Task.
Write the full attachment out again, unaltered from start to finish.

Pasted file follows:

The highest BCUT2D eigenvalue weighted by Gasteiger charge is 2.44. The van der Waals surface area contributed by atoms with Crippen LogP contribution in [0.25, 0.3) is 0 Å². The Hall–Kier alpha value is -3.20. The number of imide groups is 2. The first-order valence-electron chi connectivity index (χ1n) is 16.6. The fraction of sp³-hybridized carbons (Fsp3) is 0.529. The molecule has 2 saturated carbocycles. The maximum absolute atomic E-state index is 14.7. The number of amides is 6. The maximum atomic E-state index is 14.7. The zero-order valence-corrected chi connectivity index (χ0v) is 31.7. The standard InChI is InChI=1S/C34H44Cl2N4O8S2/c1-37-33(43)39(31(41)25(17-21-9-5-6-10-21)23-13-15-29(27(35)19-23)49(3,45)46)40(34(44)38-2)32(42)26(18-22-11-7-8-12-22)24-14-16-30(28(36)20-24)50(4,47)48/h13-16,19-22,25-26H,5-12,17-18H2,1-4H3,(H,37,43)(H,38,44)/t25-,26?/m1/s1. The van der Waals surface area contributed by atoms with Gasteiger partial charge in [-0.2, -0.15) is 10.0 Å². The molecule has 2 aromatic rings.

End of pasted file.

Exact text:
The highest BCUT2D eigenvalue weighted by Gasteiger charge is 2.44. The van der Waals surface area contributed by atoms with Crippen LogP contribution in [0.25, 0.3) is 0 Å². The Hall–Kier alpha value is -3.20. The number of imide groups is 2. The first-order valence-electron chi connectivity index (χ1n) is 16.6. The fraction of sp³-hybridized carbons (Fsp3) is 0.529. The molecule has 2 saturated carbocycles. The maximum absolute atomic E-state index is 14.7. The number of amides is 6. The maximum atomic E-state index is 14.7. The zero-order valence-corrected chi connectivity index (χ0v) is 31.7. The standard InChI is InChI=1S/C34H44Cl2N4O8S2/c1-37-33(43)39(31(41)25(17-21-9-5-6-10-21)23-13-15-29(27(35)19-23)49(3,45)46)40(34(44)38-2)32(42)26(18-22-11-7-8-12-22)24-14-16-30(28(36)20-24)50(4,47)48/h13-16,19-22,25-26H,5-12,17-18H2,1-4H3,(H,37,43)(H,38,44)/t25-,26?/m1/s1. The van der Waals surface area contributed by atoms with Gasteiger partial charge in [-0.2, -0.15) is 10.0 Å². The molecule has 2 aromatic rings.